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Goth: Undead Subculture by Goodlad & BibbyGoth: Undead Subculture, edited by Lauren Goodlad & Michael Bibby (Duke U.P., 2007)

The best way of tackling a subject that sprawls across disparate academic disciplines is to engage the services of a collection of experts in the fields involved. Previous studies of Gothic have been either scattergun takes on the whole genre by generalists, or focused investigations of this or that topic, usually literature. Goth: Undead Subculture is the first to break the trend and, even more admirably, actually tries to do so from the viewpoint of the Goth-on-the-dancefloor.

Of course, what you end up with is academics - mostly, there is the occasional exception - discussing their favoured topics, but a good few of them could be characterised, as Trevor Holmes so wonderfully puts it, as 'a goth-identified subject [with] an interest in things horrific and gloomy, in a postromantic decadent aesthetic overdetermined by punk, in embodiment through gender transitivity'. There's a certain amount of that breathy Stateside academic-speak, but in actual fact most of the essays in this collection sparkle a good deal. In fact, Trevor Holmes's is a good instance of the collision between the personal and the subcultural with his account of life as, er, a professional dancer cavorting gothically in an LA gay club, morphing into a debate on the slipperiness of gothic gender generally. Kristen Shilt writes a lovely account of the Austin Faerielanders in their 'liminal enclave', and Rebecca Schraffenberger owns up to her own Goth development.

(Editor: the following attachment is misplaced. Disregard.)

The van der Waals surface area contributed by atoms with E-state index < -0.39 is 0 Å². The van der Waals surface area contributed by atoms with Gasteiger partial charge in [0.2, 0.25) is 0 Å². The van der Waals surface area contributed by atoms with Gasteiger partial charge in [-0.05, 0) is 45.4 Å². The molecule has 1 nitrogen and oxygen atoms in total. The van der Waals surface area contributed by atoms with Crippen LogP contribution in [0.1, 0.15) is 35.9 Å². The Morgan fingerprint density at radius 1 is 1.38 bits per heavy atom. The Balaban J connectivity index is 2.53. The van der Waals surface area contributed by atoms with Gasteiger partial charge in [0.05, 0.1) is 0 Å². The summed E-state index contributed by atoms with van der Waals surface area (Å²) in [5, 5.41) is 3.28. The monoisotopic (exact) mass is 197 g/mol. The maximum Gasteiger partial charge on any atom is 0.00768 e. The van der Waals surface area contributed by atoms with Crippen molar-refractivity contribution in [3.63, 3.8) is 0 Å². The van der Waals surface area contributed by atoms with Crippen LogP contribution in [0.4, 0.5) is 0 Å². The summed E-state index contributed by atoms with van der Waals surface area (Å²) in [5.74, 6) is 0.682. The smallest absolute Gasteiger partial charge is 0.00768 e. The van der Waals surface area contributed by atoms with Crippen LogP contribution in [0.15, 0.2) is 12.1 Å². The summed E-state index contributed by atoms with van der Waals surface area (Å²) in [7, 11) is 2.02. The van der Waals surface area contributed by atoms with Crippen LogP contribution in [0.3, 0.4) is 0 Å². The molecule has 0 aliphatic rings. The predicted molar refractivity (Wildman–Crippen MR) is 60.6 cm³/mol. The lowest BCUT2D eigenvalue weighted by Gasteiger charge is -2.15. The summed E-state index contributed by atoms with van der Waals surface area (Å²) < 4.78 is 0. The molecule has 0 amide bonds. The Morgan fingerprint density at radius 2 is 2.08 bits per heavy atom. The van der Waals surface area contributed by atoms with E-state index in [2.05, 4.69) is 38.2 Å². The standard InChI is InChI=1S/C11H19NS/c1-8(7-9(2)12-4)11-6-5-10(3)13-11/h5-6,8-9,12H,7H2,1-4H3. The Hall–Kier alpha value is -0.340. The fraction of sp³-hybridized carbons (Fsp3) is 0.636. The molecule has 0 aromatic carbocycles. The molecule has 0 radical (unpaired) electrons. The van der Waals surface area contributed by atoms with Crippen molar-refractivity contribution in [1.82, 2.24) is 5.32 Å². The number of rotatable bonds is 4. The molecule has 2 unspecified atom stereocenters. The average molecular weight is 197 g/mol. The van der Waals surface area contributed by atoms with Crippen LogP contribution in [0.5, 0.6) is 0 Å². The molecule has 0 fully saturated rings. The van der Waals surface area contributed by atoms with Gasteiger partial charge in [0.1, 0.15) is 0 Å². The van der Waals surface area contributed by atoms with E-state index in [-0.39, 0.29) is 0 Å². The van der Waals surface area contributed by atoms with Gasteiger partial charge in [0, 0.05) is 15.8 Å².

Throughout the book there seem to be two twin and allied efforts which set it apart from anything attempted before. Firstly, there's a serious intention to think, and discover where possible, exactly how 'gothic' cultural products function in the Goth community, how they are used and processed in sifting and developing a sense of identity. Secondly, there's an openness to considering in that task all sorts of cultural products. We expect such interdisciplinary boldness of Catherine Spooner, also represented in the book (albeit by an old essay), but everyone has a go. Michael Bibby, for example, is a professor of English, but has a stab at analysing the role of the post-punk band Joy Division in formulating early Goth, looking at their work (lyrics, production, music), stage performances, and visual image promoted through album artwork. This is more than he has any right to know about.

This is marvellous, if you can do the work of ploughing through the four hundred intimidating pages. There is nothing that can really do justice to the fissiparous and contradictory beauty of modern Goth, but this book does better than anything to date. My only wonder is whether Goths themselves will welcome such microscopic analysis; at least it comes not-entirely from the outside.


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